• Process Discovery (the generation of the diagrams and the detection of the process path variants)
  • Process Analysis (The measurement of volumes, critical points and bottlenecks, and their historical trends)
  • Golden path (the determination of optimal and dangerous route variants)
  • Process Benchmarking (comparison of process execution between different teams, or different locations or different historical moments, or between different categories of products / services)
  • Conformance and root causes (adherence to the designed process and explanation of the factors that determine the greatest deviation)
  • Anomaly detection (continuous monitoring of efficiency and deviance KPIs, identification of anomalous / critical cases in the business as usual)
  • What-if / simulation (predicting the impact of changes (automation / RPA, change in resources, change in SLA)
  • Highlighting of the need for process reengineering to remedy situations of inefficiency or adapt to changes in requirements

All this translates into advantages of greater awareness and control, efficiency and effectiveness, respect for SLAs, optimization.

In Italy and Europe, Process Mining has started to be used for more “typical” processes such as Accounts Payable, Accounts Receivable, Logistics, and its use is gradually being extended to other processes such as Operations (both production and services operations), Marketing / Sales, and staff processes (for example Human Resources).

Gartner (Market Guide for Process Mining) and other analysts predict that use will be doubled every 2 years in the next five years.

Up to now we saw how Process Mining can be adopted both as an analysis and monitoring tool in multiple sectors, and as a practical what-if tool in assessments for defining roadmaps of automation through Robotic Process Automation.

Let’s get back to the opening topic of this article: how can Process Mining help in these times of crisis due to COVID-19?

Process Mining can help in many use cases: first of all by creating quick comparative variation analyses on the processes (pre-crisis vs in-crisis), highlighting performance drops, SLA infringement, zooming on which product/service categories or other factors (teams/locations/company sectors) are causing the performance degradation.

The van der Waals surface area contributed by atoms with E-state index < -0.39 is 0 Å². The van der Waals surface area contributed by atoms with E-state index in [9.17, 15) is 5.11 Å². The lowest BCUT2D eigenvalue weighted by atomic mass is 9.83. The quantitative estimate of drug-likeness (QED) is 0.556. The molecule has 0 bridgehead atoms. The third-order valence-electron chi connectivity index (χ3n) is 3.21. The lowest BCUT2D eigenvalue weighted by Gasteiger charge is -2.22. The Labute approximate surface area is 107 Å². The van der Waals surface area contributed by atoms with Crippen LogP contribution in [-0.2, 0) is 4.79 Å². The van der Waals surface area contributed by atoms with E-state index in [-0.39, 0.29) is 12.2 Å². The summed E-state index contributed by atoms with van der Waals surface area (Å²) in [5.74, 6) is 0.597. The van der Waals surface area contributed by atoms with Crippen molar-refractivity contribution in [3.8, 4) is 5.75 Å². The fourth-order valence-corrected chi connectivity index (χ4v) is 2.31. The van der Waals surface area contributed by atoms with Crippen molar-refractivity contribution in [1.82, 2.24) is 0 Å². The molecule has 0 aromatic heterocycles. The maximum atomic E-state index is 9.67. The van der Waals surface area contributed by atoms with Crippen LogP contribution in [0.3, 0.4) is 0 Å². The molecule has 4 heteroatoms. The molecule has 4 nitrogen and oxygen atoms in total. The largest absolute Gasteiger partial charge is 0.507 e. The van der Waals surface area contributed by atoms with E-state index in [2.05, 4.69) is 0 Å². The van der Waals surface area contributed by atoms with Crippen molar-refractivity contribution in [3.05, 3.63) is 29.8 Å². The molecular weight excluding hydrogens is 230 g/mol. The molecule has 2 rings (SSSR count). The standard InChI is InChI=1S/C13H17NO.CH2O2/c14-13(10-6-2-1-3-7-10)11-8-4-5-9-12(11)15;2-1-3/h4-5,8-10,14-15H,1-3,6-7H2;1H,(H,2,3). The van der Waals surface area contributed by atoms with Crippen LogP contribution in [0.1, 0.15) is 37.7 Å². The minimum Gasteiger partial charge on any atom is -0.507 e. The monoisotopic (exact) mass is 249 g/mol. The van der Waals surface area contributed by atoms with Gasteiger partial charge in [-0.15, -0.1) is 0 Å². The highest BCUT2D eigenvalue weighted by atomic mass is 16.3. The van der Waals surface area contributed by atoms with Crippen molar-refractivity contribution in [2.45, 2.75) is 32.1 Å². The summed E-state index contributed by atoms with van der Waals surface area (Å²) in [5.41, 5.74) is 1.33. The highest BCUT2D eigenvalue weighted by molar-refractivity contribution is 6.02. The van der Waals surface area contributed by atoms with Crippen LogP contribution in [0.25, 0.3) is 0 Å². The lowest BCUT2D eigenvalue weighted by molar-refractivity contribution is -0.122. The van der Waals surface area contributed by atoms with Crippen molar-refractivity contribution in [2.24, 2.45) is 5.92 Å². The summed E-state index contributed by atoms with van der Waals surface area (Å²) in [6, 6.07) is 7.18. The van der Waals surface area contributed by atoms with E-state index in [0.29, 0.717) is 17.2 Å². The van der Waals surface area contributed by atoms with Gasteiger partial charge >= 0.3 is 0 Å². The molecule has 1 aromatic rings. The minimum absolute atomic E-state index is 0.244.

The same mechanism will enable a post crisis strict monitoring of the way back to normal situation, its rapidity and hysteresis (intertia in getting back to business as usual) in some areas/activities.

Not only, thorugh Process it’s also possible to monitor administrative cycles, highlighting situations of risk in collection and potential motivated shifts in payments to suppliers in case of delayed delivery.

Even more, it’s possible to monitorar the entire supply chain, pointing out suppliers at risk (based on COVID-19 spread among their production plants) or entire compartments at risk (e.g. a raw material heavily concentrated in a production chain blocked by COVID-19), and suggesting alternative suppliers/zones not yet or no longer touched by pandemic. On the other side the solution can support in the choice of priority in supplies upstream of the supply chain, trying not to block critical customers for the supply chain where it’s not possible to serve all customers.

Some Process Mining Vendors already published acceleration kits on many use cases related to COVID-19 (e.g.

If you are interested in learning more about our offer or would like to have a conversation with one of our experts, please send an email to [email protected] with “Process Mining” as subject, and you will be contacted promptly.